Send to

Choose Destination
See comment in PubMed Commons below
Genetics. 2012 Mar;190(3):951-64. doi: 10.1534/genetics.111.138214. Epub 2012 Jan 3.

Mitochondrial genome maintenance: roles for nuclear nonhomologous end-joining proteins in Saccharomyces cerevisiae.

Author information

  • 1Department of Biology, University of Rochester, Rochester, New York 14627, USA.


Mitochondrial DNA (mtDNA) deletions are associated with sporadic and inherited diseases and age-associated neurodegenerative disorders. Approximately 85% of mtDNA deletions identified in humans are flanked by short directly repeated sequences; however, mechanisms by which these deletions arise are unknown. A limitation in deciphering these mechanisms is the essential nature of the mitochondrial genome in most living cells. One exception is budding yeast, which are facultative anaerobes and one of the few organisms for which directed mtDNA manipulation is possible. Using this model system, we have developed a system to simultaneously monitor spontaneous direct-repeat-mediated deletions (DRMDs) in the nuclear and mitochondrial genomes. In addition, the mitochondrial DRMD reporter contains a unique KpnI restriction endonuclease recognition site that is not present in otherwise wild-type (WT) mtDNA. We have expressed KpnI fused to a mitochondrial localization signal to induce a specific mitochondrial double-strand break (mtDSB). Here we report that loss of the MRX (Mre11p, Rad50p, Xrs2p) and Ku70/80 (Ku70p, Ku80p) complexes significantly impacts the rate of spontaneous deletion events in mtDNA, and these proteins contribute to the repair of induced mtDSBs. Furthermore, our data support homologous recombination (HR) as the predominant pathway by which mtDNA deletions arise in yeast, and suggest that the MRX and Ku70/80 complexes are partially redundant in mitochondria.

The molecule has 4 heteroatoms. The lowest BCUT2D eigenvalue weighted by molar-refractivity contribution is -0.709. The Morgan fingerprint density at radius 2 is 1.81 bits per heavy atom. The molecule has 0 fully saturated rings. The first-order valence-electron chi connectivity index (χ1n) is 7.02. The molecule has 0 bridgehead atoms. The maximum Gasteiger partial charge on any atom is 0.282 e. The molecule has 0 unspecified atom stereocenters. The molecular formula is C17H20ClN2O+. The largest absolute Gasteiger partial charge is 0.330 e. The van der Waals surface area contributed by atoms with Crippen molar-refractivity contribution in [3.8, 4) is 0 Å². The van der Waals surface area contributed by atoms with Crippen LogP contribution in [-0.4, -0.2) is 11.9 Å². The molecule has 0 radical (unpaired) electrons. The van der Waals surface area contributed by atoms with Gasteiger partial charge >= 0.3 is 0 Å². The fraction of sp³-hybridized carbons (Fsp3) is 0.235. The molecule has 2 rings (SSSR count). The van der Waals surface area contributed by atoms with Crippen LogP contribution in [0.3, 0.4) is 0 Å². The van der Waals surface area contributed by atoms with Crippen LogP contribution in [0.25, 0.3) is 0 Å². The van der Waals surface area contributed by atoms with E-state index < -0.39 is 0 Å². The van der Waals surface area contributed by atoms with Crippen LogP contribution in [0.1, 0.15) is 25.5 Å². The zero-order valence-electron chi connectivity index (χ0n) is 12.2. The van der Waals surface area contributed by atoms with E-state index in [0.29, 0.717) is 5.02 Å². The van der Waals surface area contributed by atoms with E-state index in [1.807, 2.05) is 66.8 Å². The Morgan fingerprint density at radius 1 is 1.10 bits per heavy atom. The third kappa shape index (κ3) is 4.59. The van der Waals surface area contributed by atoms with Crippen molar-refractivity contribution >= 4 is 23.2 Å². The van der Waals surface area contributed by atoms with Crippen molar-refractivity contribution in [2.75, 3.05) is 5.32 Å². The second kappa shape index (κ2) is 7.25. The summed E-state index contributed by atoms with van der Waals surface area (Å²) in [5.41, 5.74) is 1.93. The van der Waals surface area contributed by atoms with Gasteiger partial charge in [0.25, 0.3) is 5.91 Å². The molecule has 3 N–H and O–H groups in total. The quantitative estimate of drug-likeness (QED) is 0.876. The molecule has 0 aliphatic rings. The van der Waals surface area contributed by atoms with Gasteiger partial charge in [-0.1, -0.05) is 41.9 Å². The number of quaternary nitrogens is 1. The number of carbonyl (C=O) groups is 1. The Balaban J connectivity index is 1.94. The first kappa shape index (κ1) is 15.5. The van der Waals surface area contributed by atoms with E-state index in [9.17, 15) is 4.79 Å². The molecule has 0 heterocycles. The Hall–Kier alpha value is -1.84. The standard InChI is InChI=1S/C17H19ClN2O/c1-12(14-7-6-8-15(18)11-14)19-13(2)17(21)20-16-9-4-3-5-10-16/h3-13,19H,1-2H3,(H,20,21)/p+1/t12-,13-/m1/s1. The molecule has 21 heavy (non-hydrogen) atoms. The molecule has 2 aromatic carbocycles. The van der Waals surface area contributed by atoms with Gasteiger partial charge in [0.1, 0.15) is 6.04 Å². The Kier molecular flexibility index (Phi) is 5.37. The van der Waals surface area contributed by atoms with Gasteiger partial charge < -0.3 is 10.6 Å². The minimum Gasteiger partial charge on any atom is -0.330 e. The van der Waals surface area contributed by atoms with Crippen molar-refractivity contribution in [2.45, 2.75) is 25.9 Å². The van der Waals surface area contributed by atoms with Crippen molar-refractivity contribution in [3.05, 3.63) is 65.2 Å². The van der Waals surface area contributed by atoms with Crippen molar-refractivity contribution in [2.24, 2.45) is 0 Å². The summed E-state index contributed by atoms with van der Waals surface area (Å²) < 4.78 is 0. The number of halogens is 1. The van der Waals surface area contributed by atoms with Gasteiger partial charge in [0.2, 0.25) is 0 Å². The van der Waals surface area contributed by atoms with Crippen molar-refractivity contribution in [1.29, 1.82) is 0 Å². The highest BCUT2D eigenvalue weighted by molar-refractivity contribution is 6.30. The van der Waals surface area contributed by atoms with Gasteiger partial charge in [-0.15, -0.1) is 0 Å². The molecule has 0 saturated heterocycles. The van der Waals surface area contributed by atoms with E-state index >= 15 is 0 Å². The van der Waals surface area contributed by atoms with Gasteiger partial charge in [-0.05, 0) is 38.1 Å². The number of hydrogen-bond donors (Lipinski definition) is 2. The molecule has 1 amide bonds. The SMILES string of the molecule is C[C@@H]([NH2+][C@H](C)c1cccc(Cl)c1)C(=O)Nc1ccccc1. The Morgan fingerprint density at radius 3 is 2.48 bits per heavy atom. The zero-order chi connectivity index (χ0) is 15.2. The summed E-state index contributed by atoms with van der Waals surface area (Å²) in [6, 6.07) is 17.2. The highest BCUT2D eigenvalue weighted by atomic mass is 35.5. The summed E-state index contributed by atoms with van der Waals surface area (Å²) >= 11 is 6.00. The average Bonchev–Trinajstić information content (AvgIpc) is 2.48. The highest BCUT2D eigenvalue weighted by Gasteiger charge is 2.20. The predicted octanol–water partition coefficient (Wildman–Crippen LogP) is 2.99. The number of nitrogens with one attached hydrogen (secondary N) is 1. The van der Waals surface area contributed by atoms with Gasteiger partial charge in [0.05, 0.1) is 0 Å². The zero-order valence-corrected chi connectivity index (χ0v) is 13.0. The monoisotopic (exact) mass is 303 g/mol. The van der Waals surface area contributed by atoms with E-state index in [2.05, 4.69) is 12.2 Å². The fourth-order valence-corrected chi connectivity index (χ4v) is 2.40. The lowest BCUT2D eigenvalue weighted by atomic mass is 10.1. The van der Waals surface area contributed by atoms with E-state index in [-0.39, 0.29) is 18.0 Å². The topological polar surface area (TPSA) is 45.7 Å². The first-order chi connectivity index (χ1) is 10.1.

[PubMed - indexed for MEDLINE]
Free PMC Article
PubMed Commons home

PubMed Commons

How to join PubMed Commons

    Supplemental Content

    Full text links

    Icon for HighWire Icon for PubMed Central
    Loading ...
    Support Center